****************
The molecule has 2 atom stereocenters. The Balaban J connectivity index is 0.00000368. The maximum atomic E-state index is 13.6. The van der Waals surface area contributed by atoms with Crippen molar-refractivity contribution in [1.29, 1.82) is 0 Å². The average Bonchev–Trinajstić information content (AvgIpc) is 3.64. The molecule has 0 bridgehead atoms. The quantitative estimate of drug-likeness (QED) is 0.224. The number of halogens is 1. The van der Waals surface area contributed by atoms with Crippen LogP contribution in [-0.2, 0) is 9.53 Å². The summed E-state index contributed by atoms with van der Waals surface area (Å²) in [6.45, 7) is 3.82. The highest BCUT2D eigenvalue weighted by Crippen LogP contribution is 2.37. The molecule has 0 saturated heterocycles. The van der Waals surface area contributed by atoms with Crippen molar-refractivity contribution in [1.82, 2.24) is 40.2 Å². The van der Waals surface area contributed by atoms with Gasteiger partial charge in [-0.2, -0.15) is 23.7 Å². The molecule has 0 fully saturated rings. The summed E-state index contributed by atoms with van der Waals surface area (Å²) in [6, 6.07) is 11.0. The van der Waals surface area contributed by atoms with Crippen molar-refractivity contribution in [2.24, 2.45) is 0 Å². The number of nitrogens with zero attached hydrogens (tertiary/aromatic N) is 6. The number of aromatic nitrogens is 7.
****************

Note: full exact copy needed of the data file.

The molecule has 2 atom stereocenters. The Balaban J connectivity index is 0.00000368. The maximum atomic E-state index is 13.6. The van der Waals surface area contributed by atoms with Crippen molar-refractivity contribution in [1.29, 1.82) is 0 Å². The average Bonchev–Trinajstić information content (AvgIpc) is 3.64. The molecule has 0 bridgehead atoms. The quantitative estimate of drug-likeness (QED) is 0.224. The number of halogens is 1. The van der Waals surface area contributed by atoms with Crippen LogP contribution in [-0.2, 0) is 9.53 Å². The summed E-state index contributed by atoms with van der Waals surface area (Å²) in [6.45, 7) is 3.82. The highest BCUT2D eigenvalue weighted by Crippen LogP contribution is 2.37. The molecule has 0 saturated heterocycles. The van der Waals surface area contributed by atoms with Crippen molar-refractivity contribution in [1.82, 2.24) is 40.2 Å². The van der Waals surface area contributed by atoms with Gasteiger partial charge in [-0.2, -0.15) is 23.7 Å². The molecule has 0 fully saturated rings. The summed E-state index contributed by atoms with van der Waals surface area (Å²) in [6, 6.07) is 11.0. The van der Waals surface area contributed by atoms with Crippen molar-refractivity contribution in [2.24, 2.45) is 0 Å². The number of nitrogens with zero attached hydrogens (tertiary/aromatic N) is 6. The number of aromatic nitrogens is 7.